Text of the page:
Cannabis research has been one of the great problems for a domestic industry dogged by the plant’s Schedule-I status. Late last year, the 2018 Farm Bill opened up access to hemp, legally defined as cannabis with less than 0.3-percent THC content. To really capitalize on that research potential, one Kentucky company is fleeing the planet and taking its hemp work into orbit.
Researchers at Space Tango in Lexington, Ky., will be sending a small crop of hemp plants to the International Space Station aboard SpaceX 17’s planned April 30 launch. The bioengineering enterprise will be working alongside CBD retailer Anavii Market and hemp cultivator Atalo Holdings to carry out this research.
Kris Kimel, co-founder and chairman of Space Tango, said in an April 22 webinar that the purpose behind this hemp experiment is to learn more about how the plant produces and develops cannabinoids and other chemical constituents. In a microgravity setting, Kimel said, “biological and physical systems are scrambled.” That can lead to new insights into biological behavior. Results from those studies may turn into solutions and applications to be used on Earth.
Last fall, Space Tango formed a subsidiary to focus specifically on hemp research. (The company was founded in 2010.)
Joe Chappell, chair of the University of Kentucky’s College of Pharmaceutical Sciences and a member of Space Tango’s Science Advisory Team, joined Kimel on the company’s webinar and spoke to the experiment’s potential for further “drug discovery,” especially now that the FDA and DEA have signaled a willingness to work with hemp-derived compounds.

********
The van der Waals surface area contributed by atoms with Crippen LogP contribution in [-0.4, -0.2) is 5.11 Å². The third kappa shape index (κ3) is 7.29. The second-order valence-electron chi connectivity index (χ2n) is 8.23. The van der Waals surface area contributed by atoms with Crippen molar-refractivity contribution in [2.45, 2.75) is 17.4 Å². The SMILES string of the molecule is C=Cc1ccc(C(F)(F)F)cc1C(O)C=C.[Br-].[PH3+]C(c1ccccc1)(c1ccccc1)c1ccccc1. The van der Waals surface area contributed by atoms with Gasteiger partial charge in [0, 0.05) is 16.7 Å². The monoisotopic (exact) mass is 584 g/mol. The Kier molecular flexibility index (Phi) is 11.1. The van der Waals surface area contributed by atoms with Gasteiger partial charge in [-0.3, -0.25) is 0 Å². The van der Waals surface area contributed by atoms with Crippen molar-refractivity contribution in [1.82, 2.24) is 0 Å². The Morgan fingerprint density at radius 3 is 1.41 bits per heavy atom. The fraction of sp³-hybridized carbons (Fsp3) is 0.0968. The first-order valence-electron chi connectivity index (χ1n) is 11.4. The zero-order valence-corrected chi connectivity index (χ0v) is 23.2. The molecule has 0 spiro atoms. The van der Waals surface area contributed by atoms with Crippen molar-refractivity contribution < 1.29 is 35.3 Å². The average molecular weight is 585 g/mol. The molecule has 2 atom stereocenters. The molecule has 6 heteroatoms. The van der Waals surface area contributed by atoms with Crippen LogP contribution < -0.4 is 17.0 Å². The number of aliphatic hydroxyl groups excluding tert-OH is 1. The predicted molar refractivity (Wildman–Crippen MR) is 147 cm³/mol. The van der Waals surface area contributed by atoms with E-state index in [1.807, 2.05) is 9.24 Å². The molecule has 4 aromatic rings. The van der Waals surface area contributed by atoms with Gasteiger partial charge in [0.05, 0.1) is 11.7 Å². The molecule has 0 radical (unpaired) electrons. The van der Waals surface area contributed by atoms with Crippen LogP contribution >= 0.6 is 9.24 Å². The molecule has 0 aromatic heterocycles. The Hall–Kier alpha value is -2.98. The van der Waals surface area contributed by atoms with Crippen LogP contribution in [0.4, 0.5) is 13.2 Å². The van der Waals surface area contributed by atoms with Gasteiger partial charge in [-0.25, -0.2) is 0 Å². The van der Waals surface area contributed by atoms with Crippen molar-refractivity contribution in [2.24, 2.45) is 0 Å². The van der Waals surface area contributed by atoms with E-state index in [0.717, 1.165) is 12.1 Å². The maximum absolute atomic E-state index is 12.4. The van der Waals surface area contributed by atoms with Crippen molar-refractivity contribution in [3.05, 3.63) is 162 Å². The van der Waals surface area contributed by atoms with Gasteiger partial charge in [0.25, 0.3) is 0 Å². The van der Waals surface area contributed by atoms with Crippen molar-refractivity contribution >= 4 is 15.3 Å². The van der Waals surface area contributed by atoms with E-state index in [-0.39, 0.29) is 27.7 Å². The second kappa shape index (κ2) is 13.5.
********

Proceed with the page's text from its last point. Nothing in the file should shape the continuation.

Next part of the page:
“When plants are ‘stressed’ they pull from a genetic reservoir to produce compounds that allow them to adapt and survive,” Chappell said in a public statement when Space Tango announced its hemp plans. “Understanding how plants react in an environment where the traditional stress of gravity is removed can provide new insights into how adaptations come about and how researchers might take advantage of such changes for the discovery of new characteristics, traits, biomedical applications and efficacy.”
The Space Tango team has conducted similar experiments in space; the company partnered with Anheuser-Busch to study the growth of barley aboard the ISS. Recently, Chappell said, the team sent periwinkle and valeriana plants into orbit; Space Tango is still profiling the chemistry of those experiments, and formal results are forthcoming.
As to the hemp experiments, Chappell said the team will be closely monitoring cannabinoid development at the ISS. He mentioned the broad spectrum of more than 100 cannabinoids that develop in the cannabis plants and how little is presently known about many of them. The Space Tango experiment plants will be studied at the space station’s research and development labs (in microtechnology-equipped CubeLabs) for six weeks before they’re returned to Earth for analysis.